McDonald's has joined a growing list of multinational companies cutting ties with Russia as financial and reputational risks rise in the wake of the invasion of Ukraine.
More than 250 companies across all major sectors of the economy, including the big four accounting firms, big tech, financial operators, automakers, media, consumer goods, sports federations and more, have announced either partial suspension or complete withdrawal from Russia since Vladimir Putin's invasion of Ukraine began on 24 February, according to a report by the Yale School of Management.
McDonald's said it was temporarily closing all of its 850 restaurants in Russia but would continue paying its 62,000 employees there. A spokesperson for the burger giant said: “Our values mean we cannot ignore the needless human suffering unfolding in Ukraine.”
Global giants including Apple, Samsung, Mercedes Benz, Rolls Royce, American Express, Mastercard, Alphabet, Meta, Twitter, Netflix, Goldman Sachs and others expressed deep concern over Russia's invasion of Ukraine and showed their support to the Ukrainian people by either restricting business and access to products and services or entirely closing operations in Russia.
Australian companies sever Russia ties
Australian fashion retailer Zimmermann, classic boots brands Blundstone and RM Williams are also among the companies that have decided to halt operations in Russia.
While Russia accounts for a small portion of Australia’s fashion sales exports, this move by Aussie fashion brands comes in the wake of the world’s biggest fashion companies exiting Russia amid the escalating situation in Ukraine.
Why global giants are exiting?
Financial penalties against Russia have dealt a huge blow to the country’s economy and it is now witnessing a mass exodus of big global brands.
The war has led to the closure of Russian airspace and transport links, international sanctions, financial restrictions on SWIFT (The Society for Worldwide Interbank Financial Telecommunication) and sanctions on the Central Bank of Russia.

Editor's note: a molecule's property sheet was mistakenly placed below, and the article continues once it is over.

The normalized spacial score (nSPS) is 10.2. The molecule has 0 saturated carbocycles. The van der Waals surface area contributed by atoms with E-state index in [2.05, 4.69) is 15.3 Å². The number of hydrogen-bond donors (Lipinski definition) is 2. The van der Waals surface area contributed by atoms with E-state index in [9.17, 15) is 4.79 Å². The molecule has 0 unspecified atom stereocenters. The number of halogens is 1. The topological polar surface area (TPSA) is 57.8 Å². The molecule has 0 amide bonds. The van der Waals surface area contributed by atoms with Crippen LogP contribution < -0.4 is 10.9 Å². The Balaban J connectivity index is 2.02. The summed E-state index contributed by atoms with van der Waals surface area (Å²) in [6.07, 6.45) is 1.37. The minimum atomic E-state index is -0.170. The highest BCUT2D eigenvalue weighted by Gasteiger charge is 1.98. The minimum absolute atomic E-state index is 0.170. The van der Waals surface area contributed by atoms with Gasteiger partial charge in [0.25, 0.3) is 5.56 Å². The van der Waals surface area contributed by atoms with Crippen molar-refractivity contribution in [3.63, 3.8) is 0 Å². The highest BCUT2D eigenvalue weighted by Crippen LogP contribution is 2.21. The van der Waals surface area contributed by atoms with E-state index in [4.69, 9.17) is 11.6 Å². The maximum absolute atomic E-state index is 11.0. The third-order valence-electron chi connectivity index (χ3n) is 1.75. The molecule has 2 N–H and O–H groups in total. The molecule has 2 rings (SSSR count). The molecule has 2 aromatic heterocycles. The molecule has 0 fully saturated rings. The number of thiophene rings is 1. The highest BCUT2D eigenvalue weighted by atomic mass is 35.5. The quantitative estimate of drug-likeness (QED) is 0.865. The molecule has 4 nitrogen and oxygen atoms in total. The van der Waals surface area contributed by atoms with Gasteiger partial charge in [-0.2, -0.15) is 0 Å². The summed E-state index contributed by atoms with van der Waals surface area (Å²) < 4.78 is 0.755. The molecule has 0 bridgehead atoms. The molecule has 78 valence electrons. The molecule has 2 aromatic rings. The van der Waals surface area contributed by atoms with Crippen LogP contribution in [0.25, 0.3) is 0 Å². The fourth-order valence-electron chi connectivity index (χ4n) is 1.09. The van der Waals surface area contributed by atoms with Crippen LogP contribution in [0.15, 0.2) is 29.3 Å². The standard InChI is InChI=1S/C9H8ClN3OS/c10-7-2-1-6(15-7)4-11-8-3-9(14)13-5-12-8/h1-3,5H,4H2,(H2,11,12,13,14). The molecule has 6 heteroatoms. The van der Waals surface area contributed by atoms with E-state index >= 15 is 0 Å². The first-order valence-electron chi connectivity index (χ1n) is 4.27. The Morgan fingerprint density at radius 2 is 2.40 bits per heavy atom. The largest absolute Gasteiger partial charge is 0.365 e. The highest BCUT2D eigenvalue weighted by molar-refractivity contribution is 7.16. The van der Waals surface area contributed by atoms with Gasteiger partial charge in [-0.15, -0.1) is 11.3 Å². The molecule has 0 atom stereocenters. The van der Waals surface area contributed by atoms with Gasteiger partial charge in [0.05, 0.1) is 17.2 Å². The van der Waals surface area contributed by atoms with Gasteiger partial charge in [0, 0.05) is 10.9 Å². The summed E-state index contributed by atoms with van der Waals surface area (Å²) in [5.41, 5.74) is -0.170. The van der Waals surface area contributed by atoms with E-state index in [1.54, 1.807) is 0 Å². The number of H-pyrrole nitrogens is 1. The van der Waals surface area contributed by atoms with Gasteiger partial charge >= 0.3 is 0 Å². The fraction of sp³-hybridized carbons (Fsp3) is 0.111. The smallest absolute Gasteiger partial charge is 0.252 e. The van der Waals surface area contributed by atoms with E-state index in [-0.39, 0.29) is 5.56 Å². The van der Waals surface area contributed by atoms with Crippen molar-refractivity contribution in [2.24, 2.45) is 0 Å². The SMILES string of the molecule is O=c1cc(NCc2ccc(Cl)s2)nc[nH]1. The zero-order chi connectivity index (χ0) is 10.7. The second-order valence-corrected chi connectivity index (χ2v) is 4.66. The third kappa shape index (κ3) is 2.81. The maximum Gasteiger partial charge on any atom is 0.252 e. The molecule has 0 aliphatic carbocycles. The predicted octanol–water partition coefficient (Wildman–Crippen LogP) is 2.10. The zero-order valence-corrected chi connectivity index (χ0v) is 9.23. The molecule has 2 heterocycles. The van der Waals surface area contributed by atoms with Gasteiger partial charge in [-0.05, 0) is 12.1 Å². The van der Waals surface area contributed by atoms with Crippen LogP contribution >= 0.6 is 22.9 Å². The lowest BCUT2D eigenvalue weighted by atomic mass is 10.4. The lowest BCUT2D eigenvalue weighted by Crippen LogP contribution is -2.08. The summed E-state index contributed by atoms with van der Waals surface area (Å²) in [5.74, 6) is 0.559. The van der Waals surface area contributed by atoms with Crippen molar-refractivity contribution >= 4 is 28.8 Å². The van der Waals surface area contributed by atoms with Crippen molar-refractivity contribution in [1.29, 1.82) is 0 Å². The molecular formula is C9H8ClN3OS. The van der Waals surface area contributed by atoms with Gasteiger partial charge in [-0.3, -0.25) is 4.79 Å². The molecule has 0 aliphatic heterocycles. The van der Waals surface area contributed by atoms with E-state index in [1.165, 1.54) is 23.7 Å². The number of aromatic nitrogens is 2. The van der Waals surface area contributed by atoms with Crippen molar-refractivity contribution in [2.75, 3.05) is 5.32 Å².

It has become increasingly harder for many companies to supply parts, make payments and deliver goods to and from Russia.
Consumer sentiment and the potential retaliation against any company thought to be supporting Vladimir Putin's government has also fuelled this mass exodus.
What this means for global economy
Three decades of investment by foreign businesses in Russia after the Soviet Union broke apart in 1991 is being reversed with this retreat of companies from the country.
Oil and Gas companies with multi-billion-dollar projects underway will be the hardest hit, while payment companies, retailers and entertainment brands might be less impacted in the short-term due to limited revenue exposure and could bounce back more easily.
Greater concerns of environmental, social and corporate governance are set to rise, however, experts in international business and management are speculating that the most critical impact of this forced rejig could be the wider period of de-globalisation in business relationships and economies, according to CNBC.
While the list of companies opting to sever ties with Russia might grow exponentially in the near future, here's a list of more than 250 companies that have already closed operations or placed curbs on business dealings in the country.
(This list is continually being refreshed by Yale in the current volatile environment. The Australian companies mentioned in this article have not yet been updated.)